Investors pile into floating-rate funds, hoping to cash in
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By Trevor Hunnicutt
NEW YORK (Reuters) - Bank-loan funds that aim to pay investors more when interest rates increase are having their best fundraising streak in more than two years as buyers chase performance and the fulsome prices the investments now command.
The products, which are sold as mutual funds and exchange-traded funds, purchase floating-rate loans which will pay out more in interest if the key benchmark London interbank offered rate (Libor) crosses above the 1 percent mark. Three-month Libor is currently 0.89 percent.
Investors are eying the December U.S. Federal Reserve monetary policy decision with increased anticipation as the central bank is widely expected to raise rates. Such a move could push Libor over that threshold, triggering floating-rate borrowers to boost their payouts.
Investors look to Libor to understand short-term corporate borrowing costs.
By contrast, a typical bond will not adjust what it pays out even as other interest rates in the market rise.
"This is a tried-and-true asset class for performance in a rising-rate environment," said Eaton Vance Corp institutional portfolio manager Christopher Remington. "Investors are getting ready."Nearly two-thirds of the S&P/LSTA Leveraged Loan Index's holdings are structured to pay more interest as soon as Libor rises above a 1 percent "floor," according to S&P Dow Jones Indices.
Three-month Libor has surged 43 percent since late June to seven-year highs, with a good portion of the increase tied to new regulations governing the pricing of money-market funds, easily-traded investments generally considered as safe as a bank deposit.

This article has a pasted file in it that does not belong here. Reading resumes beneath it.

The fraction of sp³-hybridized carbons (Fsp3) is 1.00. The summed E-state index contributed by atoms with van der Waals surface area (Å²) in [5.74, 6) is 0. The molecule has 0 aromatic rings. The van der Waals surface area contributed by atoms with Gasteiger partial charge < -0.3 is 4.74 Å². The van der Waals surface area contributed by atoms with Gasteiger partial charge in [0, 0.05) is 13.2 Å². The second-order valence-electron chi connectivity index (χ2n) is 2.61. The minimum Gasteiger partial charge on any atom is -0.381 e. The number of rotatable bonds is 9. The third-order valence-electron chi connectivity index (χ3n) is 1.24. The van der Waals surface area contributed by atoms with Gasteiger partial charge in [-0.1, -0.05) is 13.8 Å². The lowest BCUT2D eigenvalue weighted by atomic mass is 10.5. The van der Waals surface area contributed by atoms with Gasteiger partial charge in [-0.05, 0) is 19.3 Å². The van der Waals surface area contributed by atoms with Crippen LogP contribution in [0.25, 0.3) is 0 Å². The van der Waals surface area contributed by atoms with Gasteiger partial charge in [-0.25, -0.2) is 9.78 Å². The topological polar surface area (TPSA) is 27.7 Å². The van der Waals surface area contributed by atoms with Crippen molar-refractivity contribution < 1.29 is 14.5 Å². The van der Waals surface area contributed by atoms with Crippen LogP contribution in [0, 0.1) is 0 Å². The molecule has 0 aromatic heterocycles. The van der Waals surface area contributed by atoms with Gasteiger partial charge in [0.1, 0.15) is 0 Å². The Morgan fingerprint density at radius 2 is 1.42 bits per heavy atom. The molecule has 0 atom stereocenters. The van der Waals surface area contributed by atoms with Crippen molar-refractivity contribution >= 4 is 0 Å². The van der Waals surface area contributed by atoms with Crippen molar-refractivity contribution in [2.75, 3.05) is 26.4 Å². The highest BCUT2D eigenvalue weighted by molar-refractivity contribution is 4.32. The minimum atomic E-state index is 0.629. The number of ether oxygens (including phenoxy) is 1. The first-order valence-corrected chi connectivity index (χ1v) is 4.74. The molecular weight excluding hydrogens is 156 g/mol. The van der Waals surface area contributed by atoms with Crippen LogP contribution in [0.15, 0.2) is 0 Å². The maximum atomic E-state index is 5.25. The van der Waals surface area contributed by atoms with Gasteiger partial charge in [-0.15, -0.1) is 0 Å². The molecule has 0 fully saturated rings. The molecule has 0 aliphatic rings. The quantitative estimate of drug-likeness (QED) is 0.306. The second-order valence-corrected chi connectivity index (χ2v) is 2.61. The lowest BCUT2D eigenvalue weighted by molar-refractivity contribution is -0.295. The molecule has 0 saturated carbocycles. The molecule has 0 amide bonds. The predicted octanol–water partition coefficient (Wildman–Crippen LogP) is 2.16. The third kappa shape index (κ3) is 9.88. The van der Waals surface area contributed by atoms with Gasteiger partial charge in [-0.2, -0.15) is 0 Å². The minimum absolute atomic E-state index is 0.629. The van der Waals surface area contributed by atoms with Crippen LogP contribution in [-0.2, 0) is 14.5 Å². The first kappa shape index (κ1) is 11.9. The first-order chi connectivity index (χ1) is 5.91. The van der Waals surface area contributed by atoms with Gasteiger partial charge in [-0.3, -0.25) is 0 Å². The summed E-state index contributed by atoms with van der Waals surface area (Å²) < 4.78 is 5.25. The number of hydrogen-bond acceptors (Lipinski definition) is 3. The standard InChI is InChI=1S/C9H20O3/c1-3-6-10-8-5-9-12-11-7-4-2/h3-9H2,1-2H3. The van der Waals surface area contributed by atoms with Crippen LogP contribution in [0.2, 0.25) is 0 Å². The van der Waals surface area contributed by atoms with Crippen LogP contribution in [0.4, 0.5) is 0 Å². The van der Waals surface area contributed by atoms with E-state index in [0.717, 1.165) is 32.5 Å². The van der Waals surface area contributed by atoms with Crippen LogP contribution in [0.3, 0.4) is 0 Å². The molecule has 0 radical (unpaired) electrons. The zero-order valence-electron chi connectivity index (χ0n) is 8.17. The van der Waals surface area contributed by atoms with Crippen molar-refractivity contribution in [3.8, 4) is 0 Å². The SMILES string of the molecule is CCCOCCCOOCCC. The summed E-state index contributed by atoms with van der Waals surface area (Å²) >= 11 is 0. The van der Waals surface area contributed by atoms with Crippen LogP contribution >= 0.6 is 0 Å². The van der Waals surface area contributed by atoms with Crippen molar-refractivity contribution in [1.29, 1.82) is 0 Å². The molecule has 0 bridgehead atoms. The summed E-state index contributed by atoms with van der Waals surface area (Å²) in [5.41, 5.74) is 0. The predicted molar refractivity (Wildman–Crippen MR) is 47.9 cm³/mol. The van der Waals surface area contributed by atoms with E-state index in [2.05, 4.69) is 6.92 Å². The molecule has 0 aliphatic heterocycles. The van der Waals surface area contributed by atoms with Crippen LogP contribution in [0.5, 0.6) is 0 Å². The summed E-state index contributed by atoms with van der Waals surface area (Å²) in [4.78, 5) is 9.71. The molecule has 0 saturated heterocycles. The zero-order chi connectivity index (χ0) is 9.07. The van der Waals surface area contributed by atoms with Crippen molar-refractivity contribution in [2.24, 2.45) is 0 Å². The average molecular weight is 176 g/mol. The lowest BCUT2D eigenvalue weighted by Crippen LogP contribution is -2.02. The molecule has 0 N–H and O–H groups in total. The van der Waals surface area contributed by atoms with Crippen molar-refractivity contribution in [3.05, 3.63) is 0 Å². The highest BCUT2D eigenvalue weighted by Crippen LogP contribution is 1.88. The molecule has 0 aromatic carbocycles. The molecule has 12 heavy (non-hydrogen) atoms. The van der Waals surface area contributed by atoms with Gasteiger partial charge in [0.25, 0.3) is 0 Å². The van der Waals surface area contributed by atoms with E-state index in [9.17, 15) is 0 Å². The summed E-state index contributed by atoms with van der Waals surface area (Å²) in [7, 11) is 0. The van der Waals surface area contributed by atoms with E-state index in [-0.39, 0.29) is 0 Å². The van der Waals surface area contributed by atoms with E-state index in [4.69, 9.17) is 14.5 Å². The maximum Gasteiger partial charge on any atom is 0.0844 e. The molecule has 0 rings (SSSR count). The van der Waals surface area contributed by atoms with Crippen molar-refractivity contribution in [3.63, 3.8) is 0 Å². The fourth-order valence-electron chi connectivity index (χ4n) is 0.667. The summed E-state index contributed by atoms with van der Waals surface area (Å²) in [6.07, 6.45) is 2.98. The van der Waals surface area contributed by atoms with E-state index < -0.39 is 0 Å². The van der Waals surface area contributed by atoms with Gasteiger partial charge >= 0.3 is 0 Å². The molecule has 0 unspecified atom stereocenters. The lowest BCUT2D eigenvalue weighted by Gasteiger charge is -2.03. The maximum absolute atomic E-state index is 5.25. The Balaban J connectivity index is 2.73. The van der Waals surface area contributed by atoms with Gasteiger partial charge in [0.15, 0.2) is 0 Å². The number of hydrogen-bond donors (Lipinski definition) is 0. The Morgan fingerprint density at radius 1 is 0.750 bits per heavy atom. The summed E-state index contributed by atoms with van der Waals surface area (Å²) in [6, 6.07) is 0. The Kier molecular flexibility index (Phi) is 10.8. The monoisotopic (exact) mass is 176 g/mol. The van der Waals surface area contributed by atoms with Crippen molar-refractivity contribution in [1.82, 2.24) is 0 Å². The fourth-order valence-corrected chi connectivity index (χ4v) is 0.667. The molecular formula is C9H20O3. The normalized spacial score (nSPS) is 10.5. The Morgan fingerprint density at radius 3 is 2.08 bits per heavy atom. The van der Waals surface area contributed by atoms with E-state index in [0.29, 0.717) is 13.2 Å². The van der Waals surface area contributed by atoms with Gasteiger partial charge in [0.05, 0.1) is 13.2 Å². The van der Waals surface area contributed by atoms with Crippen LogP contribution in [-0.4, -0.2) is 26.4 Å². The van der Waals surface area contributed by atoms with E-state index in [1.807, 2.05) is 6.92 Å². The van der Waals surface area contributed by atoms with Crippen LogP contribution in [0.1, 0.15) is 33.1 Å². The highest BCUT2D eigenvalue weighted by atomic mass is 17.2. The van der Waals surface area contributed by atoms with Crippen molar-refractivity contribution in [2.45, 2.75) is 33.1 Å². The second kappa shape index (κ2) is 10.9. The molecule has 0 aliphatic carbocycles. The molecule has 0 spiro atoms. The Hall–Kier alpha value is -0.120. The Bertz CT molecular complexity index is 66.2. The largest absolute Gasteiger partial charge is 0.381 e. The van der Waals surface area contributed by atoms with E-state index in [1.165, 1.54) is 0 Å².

The regulations forced money-market funds that invest in corporate debt to let their share prices float with the market and possibly impose redemption fees in times of market stress.
In turn, those changes drove cash away from those funds, pushing borrowing costs higher for companies that depend on money markets.
Floating-rate loan funds tracked by Lipper's loan-participation fund category have pulled in money in each of the last 12 weeks, their best streak by that measure since April 2014. That amounts to $3.9 billion in new cash since July, according to the Thomson Reuters research service.
The current streak pales in comparison to the 95 consecutive weeks of net inflows recorded by the funds from 2012 to 2014, according to Lipper.
The average U.S. bank-loan mutual fund investor earned just 2.8 percent a year over the last 5 years, according to a Morningstar Inc estimate, based on data showing when investors moved cash out of the fund.
Investors would have gained 4.7 percent had they bought and held the fund over the entire period, the research service said.
Now investors are coming back, with values harder to find. Sixty-two percent of the S&P/LSTA U.S. Leveraged Loan 100 Index's loans are trading at or above their face value, according to S&P, and many borrowers are now tying their loans to lower one-month Libor rates to delay hitting the 1 percent threshold that would trigger raising their payments.
"If expectations are for a high single-digit or double-digit returns, that's very likely not to be achieved," said Remington.
(Reporting by Trevor Hunnicutt; Editing by Daniel Bases and Nick Zieminski)
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